Waid Johnson, a health educator at Common Health Clinic in Stillwater, maintains he's not in the business of judging or condemning parents who are active in their children's lives. He agrees that an abstinence-only message is appropriate for students in the primary grades and is often successful through puberty when it's also emphasized at home. When it comes to kids in junior high and senior high, though, he says the data on programs that include a safe-sex emphasis is undisputed. "There are empirical numbers that prove children who receive comprehensive sex education will delay sexual intercourse," he reasons. "To me, it's scary we even have to have this conversation. In Europe, kids get sex ed from kindergarten through secondary school. It's mandatory. And they have much lower teen birth rates."
Johnson is particularly worried about the kids who might be put at risk if placed in an abstinence-only class: kids scared to tell their parents they're sexually active or gay or both; kids who might be on the receiving end of sexual abuse and incest.
"Will some of our students fall through the cracks? Yes," Gort responds. "But what we're saying is that the schools aren't responsible for that. The parents are. After all, they're the ones who have to live with the ramifications."
MOAPPP's Nancy Nelson stresses that messages about abstinence are crucial to any comprehensive program, which, she says, should also include alternatives for kids who choose to have sex no matter what; course material that's racially, ethnically, and culturally nonbiased; and an overall theme that encourages healthy sexual relationships, not fear. "What's ironic is that kids in Minnesota schools aren't getting anything close to comprehensive sex education in the first place," Nelson adds. "We've never done a good job of developing a holistic approach. That's what we should be fighting for. The Osseo plan is based on misinformation."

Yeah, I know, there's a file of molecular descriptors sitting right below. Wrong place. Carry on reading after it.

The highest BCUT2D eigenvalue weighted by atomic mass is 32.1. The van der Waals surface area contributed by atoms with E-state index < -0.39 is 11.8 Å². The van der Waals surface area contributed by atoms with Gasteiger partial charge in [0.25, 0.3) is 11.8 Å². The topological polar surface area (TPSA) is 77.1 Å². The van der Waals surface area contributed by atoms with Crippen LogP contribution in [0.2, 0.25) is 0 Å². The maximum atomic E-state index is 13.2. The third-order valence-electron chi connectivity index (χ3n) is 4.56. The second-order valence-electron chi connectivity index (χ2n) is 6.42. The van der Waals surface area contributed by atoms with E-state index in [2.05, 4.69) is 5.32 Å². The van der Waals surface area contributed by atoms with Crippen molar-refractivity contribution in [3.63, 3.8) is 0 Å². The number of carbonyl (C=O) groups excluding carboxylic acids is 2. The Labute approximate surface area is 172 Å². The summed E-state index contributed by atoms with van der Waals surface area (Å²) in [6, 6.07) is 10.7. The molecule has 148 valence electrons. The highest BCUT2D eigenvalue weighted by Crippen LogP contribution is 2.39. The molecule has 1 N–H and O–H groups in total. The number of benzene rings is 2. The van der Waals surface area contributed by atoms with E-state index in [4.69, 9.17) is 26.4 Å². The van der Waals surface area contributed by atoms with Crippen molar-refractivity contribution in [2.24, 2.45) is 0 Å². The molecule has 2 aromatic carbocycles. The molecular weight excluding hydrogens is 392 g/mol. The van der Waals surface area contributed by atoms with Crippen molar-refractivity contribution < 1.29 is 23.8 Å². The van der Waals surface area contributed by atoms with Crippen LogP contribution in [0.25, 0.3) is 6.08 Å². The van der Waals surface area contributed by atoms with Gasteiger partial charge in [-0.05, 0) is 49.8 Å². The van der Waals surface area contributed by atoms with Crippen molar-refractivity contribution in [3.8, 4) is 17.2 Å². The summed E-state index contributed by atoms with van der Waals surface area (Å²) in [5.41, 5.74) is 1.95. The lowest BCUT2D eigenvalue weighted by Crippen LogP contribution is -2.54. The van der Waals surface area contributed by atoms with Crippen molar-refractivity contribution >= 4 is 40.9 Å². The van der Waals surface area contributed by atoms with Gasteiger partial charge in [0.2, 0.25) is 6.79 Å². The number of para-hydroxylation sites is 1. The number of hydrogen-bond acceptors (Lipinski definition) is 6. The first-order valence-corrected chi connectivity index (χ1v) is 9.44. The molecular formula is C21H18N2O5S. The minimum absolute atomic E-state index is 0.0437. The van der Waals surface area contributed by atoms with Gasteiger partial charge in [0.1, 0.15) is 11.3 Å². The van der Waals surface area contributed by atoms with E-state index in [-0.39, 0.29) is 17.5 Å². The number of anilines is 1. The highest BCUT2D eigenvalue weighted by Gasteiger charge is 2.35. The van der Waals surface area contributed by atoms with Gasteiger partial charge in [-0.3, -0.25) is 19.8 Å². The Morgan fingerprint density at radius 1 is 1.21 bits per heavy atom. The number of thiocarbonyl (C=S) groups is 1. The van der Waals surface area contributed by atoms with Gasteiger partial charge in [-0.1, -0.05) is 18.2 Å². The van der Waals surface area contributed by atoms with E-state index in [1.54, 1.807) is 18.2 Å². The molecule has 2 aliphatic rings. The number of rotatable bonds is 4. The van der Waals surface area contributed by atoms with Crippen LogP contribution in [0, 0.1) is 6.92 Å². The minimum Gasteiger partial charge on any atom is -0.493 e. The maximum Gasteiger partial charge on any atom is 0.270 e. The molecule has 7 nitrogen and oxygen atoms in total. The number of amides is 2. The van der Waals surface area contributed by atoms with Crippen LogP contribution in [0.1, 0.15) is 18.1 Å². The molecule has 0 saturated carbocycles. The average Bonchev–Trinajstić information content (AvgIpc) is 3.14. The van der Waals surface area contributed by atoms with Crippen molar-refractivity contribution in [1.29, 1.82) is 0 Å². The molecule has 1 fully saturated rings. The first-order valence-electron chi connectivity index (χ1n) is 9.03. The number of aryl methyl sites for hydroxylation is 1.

Gort's group balked when asked if there were statistics available to back the claim that if schools teach adolescents about birth control they'll become more promiscuous--an argument central to their philosophy and deemed ludicrous by groups such as SIECUS.
While preparing to lobby the Osseo School Board, though, Cindy Bailey did extensive research on the effectiveness of condoms, and found studies conducted by Planned Parenthood that show condoms fail between 18 and 20 percent of the time in preventing pregnancy. She also dug up persuasive data about STDs such as genital herpes, chlamydia, and the human papilloma virus (HPV)--diseases that can be contracted even during sex with condoms and can lead to sterility, cancer, and, in very rare cases, death. Mary Jo George, an advocate for the Minnesota AIDS project, points out that data on condom failure rates are linked directly to misuse, and insists that no one in favor of comprehensive sex ed believes birth control is a "panacea." It is an option, though, of which she believes many sexually active kids need to be fully aware.